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Friday, August 4, 2006 - Page updated at 08:05 AM


Minimum-wage boost defeated

WASHINGTON — A Republican election-year effort to combine a cut in inheritance taxes on multimillion-dollar estates with the first minimum-wage increase in nearly a decade was rejected by the Senate late Thursday.

Republicans needed 60 votes to advance their bill, which links a $2.10 increase in the $5.15 federal minimum wage over three years to reductions an estate taxes next decade. But the measure fell four votes short, 56-42.

Prodded by moderate Republicans eager to undercut criticism by Democrats that GOP economic programs overwhelmingly favor the rich, the House approved the package last week, including a three-year phased-in boost in the federal minimum wage to $7.25 from the current $5.15. It would have been the first increase in the minimum wage in nine years.

The GOP strategy put Democrats in an uncomfortable position. Either they could vote against the bill, thus rejecting a minimum-wage increase — or they could vote for it, thus agreeing to cut taxes on multimillion-dollar estates.

Both of Washington state's senators, Democrats Patty Murray and Maria Cantwell, voted against the measure. "This is a cynical ploy on the part of the Republican leadership in an election year," Cantwell said in a statement.

Democrats said voters would understand their opposition.

"The American people won't fall for it," said Senate Minority Leader Harry Reid, D-Nev.

Senate Majority Leader Bill Frist, R-Tenn., had tried repeatedly this year to repeal or reduce the estate tax, derided as the "death tax" by its foes.

"This death tax punishes everyday Americans by forcing them to give up their business, to give up their farms," he said.

An earlier bid to move a standalone estate-tax bill to debate fell three votes short. Frist and House Republican leaders had hoped that adding the minimum-wage increase, along with a package of popular tax cuts, could carry it to passage.

Among other things, the bill would have resurrected deductions that expired last year for state sales taxes, tuition and teachers' classroom-supply purchases, along with a business research and development credit.

Labor-union officials had urged defeat of the bill as a matter of economic and social justice. They also said reduced revenue from an estate-tax cut could lead to reductions in federal programs for the poor, such as food stamps.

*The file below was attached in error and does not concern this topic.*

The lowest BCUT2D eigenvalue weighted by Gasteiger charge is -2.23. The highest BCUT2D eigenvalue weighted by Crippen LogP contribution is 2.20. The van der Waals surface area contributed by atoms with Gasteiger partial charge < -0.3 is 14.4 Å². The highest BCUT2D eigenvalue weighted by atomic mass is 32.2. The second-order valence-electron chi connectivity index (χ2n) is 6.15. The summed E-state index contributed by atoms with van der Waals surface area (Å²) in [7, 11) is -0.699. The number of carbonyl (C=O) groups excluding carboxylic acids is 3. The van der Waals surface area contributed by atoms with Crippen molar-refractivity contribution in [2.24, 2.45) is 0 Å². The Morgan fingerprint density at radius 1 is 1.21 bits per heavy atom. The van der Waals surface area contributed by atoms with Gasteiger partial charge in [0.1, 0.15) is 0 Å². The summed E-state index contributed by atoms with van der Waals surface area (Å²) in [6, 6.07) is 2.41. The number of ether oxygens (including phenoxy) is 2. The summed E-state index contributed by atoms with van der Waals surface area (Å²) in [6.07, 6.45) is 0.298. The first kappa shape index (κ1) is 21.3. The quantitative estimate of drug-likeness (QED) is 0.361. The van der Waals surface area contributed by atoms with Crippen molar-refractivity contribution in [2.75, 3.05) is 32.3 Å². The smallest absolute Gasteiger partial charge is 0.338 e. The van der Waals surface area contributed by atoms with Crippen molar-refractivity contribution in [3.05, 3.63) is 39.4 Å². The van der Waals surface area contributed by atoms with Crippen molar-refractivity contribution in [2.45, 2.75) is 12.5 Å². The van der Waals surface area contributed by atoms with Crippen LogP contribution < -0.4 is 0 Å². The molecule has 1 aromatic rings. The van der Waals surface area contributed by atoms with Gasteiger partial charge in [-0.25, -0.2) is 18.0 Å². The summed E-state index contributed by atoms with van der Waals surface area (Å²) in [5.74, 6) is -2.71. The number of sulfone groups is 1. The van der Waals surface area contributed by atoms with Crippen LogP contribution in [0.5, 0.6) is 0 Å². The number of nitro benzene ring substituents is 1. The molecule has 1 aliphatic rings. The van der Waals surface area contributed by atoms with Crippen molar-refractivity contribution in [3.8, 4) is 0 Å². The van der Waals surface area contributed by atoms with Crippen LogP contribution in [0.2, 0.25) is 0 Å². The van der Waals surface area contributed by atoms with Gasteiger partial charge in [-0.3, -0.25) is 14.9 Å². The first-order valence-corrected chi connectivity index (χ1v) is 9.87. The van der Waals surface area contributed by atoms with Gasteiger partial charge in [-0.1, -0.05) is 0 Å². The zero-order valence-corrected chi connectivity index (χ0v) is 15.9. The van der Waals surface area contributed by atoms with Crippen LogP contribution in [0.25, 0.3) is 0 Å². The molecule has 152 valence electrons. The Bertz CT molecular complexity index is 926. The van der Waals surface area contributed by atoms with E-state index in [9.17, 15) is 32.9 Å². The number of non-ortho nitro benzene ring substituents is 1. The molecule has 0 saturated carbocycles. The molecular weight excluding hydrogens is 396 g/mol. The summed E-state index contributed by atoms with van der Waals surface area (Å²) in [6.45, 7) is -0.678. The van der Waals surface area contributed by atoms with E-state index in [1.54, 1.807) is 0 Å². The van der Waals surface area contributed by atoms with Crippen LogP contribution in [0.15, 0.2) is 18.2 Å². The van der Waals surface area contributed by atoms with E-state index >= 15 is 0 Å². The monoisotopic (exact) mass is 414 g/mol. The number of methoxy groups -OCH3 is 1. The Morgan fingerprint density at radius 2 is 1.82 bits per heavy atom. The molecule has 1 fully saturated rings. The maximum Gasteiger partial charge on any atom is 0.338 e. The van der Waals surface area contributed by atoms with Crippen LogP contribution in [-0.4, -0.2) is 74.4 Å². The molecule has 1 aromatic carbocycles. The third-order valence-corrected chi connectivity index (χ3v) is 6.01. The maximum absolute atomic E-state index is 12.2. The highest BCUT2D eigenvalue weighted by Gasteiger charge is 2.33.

"We don't think minimum-wage workers should have to wait for millionaires to get another tax cut before they receive a long-overdue pay increase," said Bill Samuel, the AFL-CIO's legislative director.

In contrast, business lobbyists had supported it.

"While we have strong concerns about the minimum wage hike, we're supportive of permanent relief of the estate tax," said a letter to lawmakers from Dan Danner, executive vice president of the National Federation of Independent Business. "If Congress needs to address the federal minimum wage level this year, we believe it should be addressed in a package that also provides significant relief for small businesses. ... The bill does just that."

Business organizations have long opposed minimum-wage increases, arguing that the higher labor costs would force employers to lay off workers or eliminate some entry-level jobs. Opponents also say that prosperity is best generated by stronger economic growth rather than a mandated wage increase.

But business lobbyists said the trade-off between a lower estate tax and a higher minimum wage clearly favors the business community and upper-income Americans. The proposed reduction in the estate tax would have lowered federal tax revenue by $268 billion over the next decade, according to one estimate.

"Every closely held business in America today is either affected by the death tax or could be affected by it," one top business lobbyist said. "At the same time, less than 3 percent of the country's workers get paid at the minimum wage."

Also, the lobbyist said, "people in the business community understand that it is valuable to Republicans standing for election in November to demonstrate that they have compassion for folks at the lowest end of the economic ladder."

Copyright © 2006 The Seattle Times Company


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